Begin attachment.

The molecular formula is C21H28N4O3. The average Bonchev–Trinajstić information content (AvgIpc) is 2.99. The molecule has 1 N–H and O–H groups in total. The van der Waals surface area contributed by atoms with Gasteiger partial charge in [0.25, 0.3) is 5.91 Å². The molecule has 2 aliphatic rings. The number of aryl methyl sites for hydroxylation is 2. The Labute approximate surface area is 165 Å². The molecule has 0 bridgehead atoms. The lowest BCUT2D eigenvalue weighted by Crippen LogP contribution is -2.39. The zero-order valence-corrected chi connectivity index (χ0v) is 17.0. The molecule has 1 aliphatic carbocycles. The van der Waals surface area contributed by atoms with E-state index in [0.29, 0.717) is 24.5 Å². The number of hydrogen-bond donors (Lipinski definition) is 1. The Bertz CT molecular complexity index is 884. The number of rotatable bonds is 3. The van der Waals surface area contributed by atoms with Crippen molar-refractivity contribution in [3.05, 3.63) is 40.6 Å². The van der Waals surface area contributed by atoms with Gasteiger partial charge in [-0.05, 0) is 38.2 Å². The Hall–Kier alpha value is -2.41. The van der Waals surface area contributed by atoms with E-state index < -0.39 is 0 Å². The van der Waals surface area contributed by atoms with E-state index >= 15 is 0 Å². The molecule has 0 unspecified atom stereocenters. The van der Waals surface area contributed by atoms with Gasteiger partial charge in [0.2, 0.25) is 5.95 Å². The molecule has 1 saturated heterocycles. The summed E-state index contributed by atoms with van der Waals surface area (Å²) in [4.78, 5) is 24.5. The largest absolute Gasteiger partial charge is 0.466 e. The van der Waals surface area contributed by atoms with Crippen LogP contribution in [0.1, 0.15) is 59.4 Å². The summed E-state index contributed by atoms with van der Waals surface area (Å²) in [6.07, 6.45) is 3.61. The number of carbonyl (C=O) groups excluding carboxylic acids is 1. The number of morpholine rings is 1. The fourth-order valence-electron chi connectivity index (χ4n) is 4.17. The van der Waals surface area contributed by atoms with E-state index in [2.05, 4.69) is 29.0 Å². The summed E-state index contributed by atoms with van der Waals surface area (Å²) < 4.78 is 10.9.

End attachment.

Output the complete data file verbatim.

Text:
The molecular formula is C21H28N4O3. The average Bonchev–Trinajstić information content (AvgIpc) is 2.99. The molecule has 1 N–H and O–H groups in total. The van der Waals surface area contributed by atoms with Gasteiger partial charge in [0.25, 0.3) is 5.91 Å². The molecule has 2 aliphatic rings. The number of aryl methyl sites for hydroxylation is 2. The Labute approximate surface area is 165 Å². The molecule has 0 bridgehead atoms. The lowest BCUT2D eigenvalue weighted by Crippen LogP contribution is -2.39. The zero-order valence-corrected chi connectivity index (χ0v) is 17.0. The molecule has 1 aliphatic carbocycles. The van der Waals surface area contributed by atoms with E-state index in [0.29, 0.717) is 24.5 Å². The number of hydrogen-bond donors (Lipinski definition) is 1. The Bertz CT molecular complexity index is 884. The number of rotatable bonds is 3. The van der Waals surface area contributed by atoms with Crippen molar-refractivity contribution in [3.05, 3.63) is 40.6 Å². The van der Waals surface area contributed by atoms with Gasteiger partial charge in [-0.05, 0) is 38.2 Å². The Hall–Kier alpha value is -2.41. The van der Waals surface area contributed by atoms with E-state index < -0.39 is 0 Å². The van der Waals surface area contributed by atoms with E-state index >= 15 is 0 Å². The molecule has 0 unspecified atom stereocenters. The van der Waals surface area contributed by atoms with Gasteiger partial charge in [0.2, 0.25) is 5.95 Å². The molecule has 1 saturated heterocycles. The summed E-state index contributed by atoms with van der Waals surface area (Å²) in [4.78, 5) is 24.5. The largest absolute Gasteiger partial charge is 0.466 e. The van der Waals surface area contributed by atoms with Crippen LogP contribution in [0.1, 0.15) is 59.4 Å². The summed E-state index contributed by atoms with van der Waals surface area (Å²) in [6.07, 6.45) is 3.61. The number of carbonyl (C=O) groups excluding carboxylic acids is 1. The number of morpholine rings is 1. The fourth-order valence-electron chi connectivity index (χ4n) is 4.17. The van der Waals surface area contributed by atoms with E-state index in [2.05, 4.69) is 29.0 Å². The summed E-state index contributed by atoms with van der Waals surface area (Å²) < 4.78 is 10.9.